8. I loved this book to bits even without having read Mrs. Dalloway - I thought it was so gorgeously written, and the emotional tone was just right. But I know I'll appreciate it even more once I have. Must do it soon!

  9. I'm saving this one as a present to myself for finishing Woolf in Winter. I found a copy at a used bookstore in pristine condition and gifted it to myself just as I was re-reading Mrs. Dalloway for the Woolf in Winter read-along.

  10. This is one of my FAVOURITE books of all time and I'm so glad you loved it. You can read it independently of course but I think it is so much richer being read off the back of Mrs Dalloway. A truly remarkable book I think.

  11. I just finished watching The Hours about an hour ago, so it was timely when I saw your posting.

    Although I enjoyed the movie, it was a downer. I have not read The Hours. I saw the movie several years ago, but after watching it again having read Mrs Dalloway, it made so much more sense.


  12. I, too, read Mrs.D and then The Hours and then The End of the World and then watched The Hours movie way back THEN. ! And so this latest Mrs. D was a reread that I was looking forward to and did not disappoint. I really should reread or watch The Hours because memory has faded for me. and not being much of an author-follower, I don't even know if Cunningham has written anything else - that can't be, right?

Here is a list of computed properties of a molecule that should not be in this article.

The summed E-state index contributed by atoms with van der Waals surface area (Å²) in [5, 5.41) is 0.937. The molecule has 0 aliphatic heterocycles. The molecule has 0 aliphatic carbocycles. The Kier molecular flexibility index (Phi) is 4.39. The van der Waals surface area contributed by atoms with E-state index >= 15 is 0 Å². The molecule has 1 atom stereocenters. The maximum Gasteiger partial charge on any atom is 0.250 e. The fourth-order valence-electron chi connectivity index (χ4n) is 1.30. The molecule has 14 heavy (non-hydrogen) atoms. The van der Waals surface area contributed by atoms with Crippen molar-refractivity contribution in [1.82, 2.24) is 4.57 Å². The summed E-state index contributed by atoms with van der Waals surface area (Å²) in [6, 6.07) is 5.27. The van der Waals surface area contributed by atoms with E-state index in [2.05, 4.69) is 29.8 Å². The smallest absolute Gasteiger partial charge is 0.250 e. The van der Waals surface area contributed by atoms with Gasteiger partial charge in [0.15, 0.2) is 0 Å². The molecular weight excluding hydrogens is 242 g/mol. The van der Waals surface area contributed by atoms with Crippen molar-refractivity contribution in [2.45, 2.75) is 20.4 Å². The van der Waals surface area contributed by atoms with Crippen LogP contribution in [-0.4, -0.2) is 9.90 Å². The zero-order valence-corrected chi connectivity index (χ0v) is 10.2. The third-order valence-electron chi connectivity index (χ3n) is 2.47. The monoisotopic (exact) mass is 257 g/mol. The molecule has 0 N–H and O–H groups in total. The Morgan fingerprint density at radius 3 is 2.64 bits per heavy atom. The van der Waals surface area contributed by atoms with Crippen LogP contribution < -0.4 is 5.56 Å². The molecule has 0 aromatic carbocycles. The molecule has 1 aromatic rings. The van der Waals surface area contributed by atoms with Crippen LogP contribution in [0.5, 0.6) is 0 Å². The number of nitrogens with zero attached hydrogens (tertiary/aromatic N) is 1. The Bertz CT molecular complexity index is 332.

13. Because I loved The Hours so much (and Cunningham's A Home at the End of the World), I thought I might enjoy Mrs. Dalloway.

    I started reading it, but kept getting distracted and couldn't fully engage. Perhaps because of extraneous elements in my life at the moment...I hope to return to it at some point.

    I also enjoyed the movies of both Cunningham books.

    I really want to read and enjoy "Mrs. Dalloway," so I'm frustrated that it's not happening for me right now!

  14. Hmmm . . . This sounds intriguing but I'm kind of wary of contemporary books based on Great Books of the past. Maybe it's that silly Austen mania that's been going on? But with all the acclaim this one's gotten, and having read Mrs. Dalloway, maybe I'll give it a try one day.

    I had an English teacher in high school named Michael Cunningham, believe it or not.

  15. I'm one of the few who dislike Mrs Dalloway, but this one sounds interesting.

  16. I have only seen the movie but I think reading the two together would be an ideal experience. Hmm...I do have that see the movie, read the book challenge...this could be a possibility.